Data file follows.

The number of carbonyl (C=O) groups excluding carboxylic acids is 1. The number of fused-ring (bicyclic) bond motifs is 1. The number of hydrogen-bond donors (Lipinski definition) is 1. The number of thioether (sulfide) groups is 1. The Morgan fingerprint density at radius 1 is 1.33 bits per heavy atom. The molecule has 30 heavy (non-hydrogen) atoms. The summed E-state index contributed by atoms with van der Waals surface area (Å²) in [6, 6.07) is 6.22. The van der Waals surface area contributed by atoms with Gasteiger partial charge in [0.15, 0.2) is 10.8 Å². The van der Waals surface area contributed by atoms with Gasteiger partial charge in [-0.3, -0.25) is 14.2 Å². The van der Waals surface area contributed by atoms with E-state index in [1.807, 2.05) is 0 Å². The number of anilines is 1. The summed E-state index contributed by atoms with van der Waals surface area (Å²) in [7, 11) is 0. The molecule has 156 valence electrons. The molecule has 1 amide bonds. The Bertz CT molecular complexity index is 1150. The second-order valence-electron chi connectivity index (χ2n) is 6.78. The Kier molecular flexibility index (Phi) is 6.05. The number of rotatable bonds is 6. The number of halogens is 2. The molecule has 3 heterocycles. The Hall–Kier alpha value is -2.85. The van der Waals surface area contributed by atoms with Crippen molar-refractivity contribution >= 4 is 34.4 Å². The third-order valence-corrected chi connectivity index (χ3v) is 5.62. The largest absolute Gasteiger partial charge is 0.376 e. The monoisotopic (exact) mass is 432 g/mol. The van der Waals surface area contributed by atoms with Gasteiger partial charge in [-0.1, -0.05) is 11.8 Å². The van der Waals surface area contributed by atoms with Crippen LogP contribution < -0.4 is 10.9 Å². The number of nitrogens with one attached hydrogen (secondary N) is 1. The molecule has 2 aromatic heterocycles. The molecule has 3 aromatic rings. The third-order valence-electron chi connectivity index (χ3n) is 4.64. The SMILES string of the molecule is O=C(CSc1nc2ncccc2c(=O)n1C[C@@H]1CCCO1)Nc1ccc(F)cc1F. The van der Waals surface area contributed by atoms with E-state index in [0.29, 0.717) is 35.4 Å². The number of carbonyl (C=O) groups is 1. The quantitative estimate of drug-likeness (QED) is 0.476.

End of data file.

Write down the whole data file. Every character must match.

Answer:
The number of carbonyl (C=O) groups excluding carboxylic acids is 1. The number of fused-ring (bicyclic) bond motifs is 1. The number of hydrogen-bond donors (Lipinski definition) is 1. The number of thioether (sulfide) groups is 1. The Morgan fingerprint density at radius 1 is 1.33 bits per heavy atom. The molecule has 30 heavy (non-hydrogen) atoms. The summed E-state index contributed by atoms with van der Waals surface area (Å²) in [6, 6.07) is 6.22. The van der Waals surface area contributed by atoms with Gasteiger partial charge in [0.15, 0.2) is 10.8 Å². The van der Waals surface area contributed by atoms with Gasteiger partial charge in [-0.3, -0.25) is 14.2 Å². The van der Waals surface area contributed by atoms with E-state index in [1.807, 2.05) is 0 Å². The number of anilines is 1. The summed E-state index contributed by atoms with van der Waals surface area (Å²) in [7, 11) is 0. The molecule has 156 valence electrons. The molecule has 1 amide bonds. The Bertz CT molecular complexity index is 1150. The second-order valence-electron chi connectivity index (χ2n) is 6.78. The Kier molecular flexibility index (Phi) is 6.05. The number of rotatable bonds is 6. The number of halogens is 2. The molecule has 3 heterocycles. The Hall–Kier alpha value is -2.85. The van der Waals surface area contributed by atoms with Crippen molar-refractivity contribution >= 4 is 34.4 Å². The third-order valence-corrected chi connectivity index (χ3v) is 5.62. The largest absolute Gasteiger partial charge is 0.376 e. The monoisotopic (exact) mass is 432 g/mol. The van der Waals surface area contributed by atoms with Gasteiger partial charge in [-0.1, -0.05) is 11.8 Å². The van der Waals surface area contributed by atoms with Crippen LogP contribution < -0.4 is 10.9 Å². The number of nitrogens with one attached hydrogen (secondary N) is 1. The molecule has 2 aromatic heterocycles. The molecule has 3 aromatic rings. The third-order valence-electron chi connectivity index (χ3n) is 4.64. The SMILES string of the molecule is O=C(CSc1nc2ncccc2c(=O)n1C[C@@H]1CCCO1)Nc1ccc(F)cc1F. The van der Waals surface area contributed by atoms with E-state index in [0.29, 0.717) is 35.4 Å². The number of carbonyl (C=O) groups is 1. The quantitative estimate of drug-likeness (QED) is 0.476.